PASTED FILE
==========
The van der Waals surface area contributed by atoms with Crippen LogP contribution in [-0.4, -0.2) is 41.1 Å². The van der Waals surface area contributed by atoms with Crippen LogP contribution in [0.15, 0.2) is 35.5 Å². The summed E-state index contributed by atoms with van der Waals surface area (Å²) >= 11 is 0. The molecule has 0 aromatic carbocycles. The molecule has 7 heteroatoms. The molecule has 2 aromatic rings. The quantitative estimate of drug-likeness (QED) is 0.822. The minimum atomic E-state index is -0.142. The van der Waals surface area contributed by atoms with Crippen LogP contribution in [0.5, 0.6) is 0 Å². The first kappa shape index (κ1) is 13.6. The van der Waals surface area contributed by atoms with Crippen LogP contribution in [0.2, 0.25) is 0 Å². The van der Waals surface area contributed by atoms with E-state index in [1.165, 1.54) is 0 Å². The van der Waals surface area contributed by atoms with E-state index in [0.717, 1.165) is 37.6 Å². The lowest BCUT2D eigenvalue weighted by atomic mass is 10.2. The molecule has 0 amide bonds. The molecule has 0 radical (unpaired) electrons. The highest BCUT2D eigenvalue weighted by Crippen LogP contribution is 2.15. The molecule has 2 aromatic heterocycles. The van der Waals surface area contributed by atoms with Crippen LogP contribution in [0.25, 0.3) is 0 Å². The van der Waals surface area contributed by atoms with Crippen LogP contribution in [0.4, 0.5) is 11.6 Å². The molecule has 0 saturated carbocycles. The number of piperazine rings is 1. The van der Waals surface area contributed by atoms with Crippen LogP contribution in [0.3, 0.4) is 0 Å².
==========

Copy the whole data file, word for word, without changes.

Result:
The van der Waals surface area contributed by atoms with Crippen LogP contribution in [-0.4, -0.2) is 41.1 Å². The van der Waals surface area contributed by atoms with Crippen LogP contribution in [0.15, 0.2) is 35.5 Å². The summed E-state index contributed by atoms with van der Waals surface area (Å²) >= 11 is 0. The molecule has 0 aromatic carbocycles. The molecule has 7 heteroatoms. The molecule has 2 aromatic rings. The quantitative estimate of drug-likeness (QED) is 0.822. The minimum atomic E-state index is -0.142. The van der Waals surface area contributed by atoms with Crippen LogP contribution in [0.5, 0.6) is 0 Å². The first kappa shape index (κ1) is 13.6. The van der Waals surface area contributed by atoms with Crippen LogP contribution in [0.2, 0.25) is 0 Å². The van der Waals surface area contributed by atoms with E-state index in [1.165, 1.54) is 0 Å². The van der Waals surface area contributed by atoms with E-state index in [0.717, 1.165) is 37.6 Å². The lowest BCUT2D eigenvalue weighted by atomic mass is 10.2. The molecule has 0 amide bonds. The molecule has 0 radical (unpaired) electrons. The highest BCUT2D eigenvalue weighted by Crippen LogP contribution is 2.15. The molecule has 2 aromatic heterocycles. The van der Waals surface area contributed by atoms with Crippen LogP contribution in [0.25, 0.3) is 0 Å². The van der Waals surface area contributed by atoms with Crippen LogP contribution in [0.4, 0.5) is 11.6 Å². The molecule has 0 saturated carbocycles. The number of piperazine rings is 1. The van der Waals surface area contributed by atoms with Crippen LogP contribution in [0.3, 0.4) is 0 Å².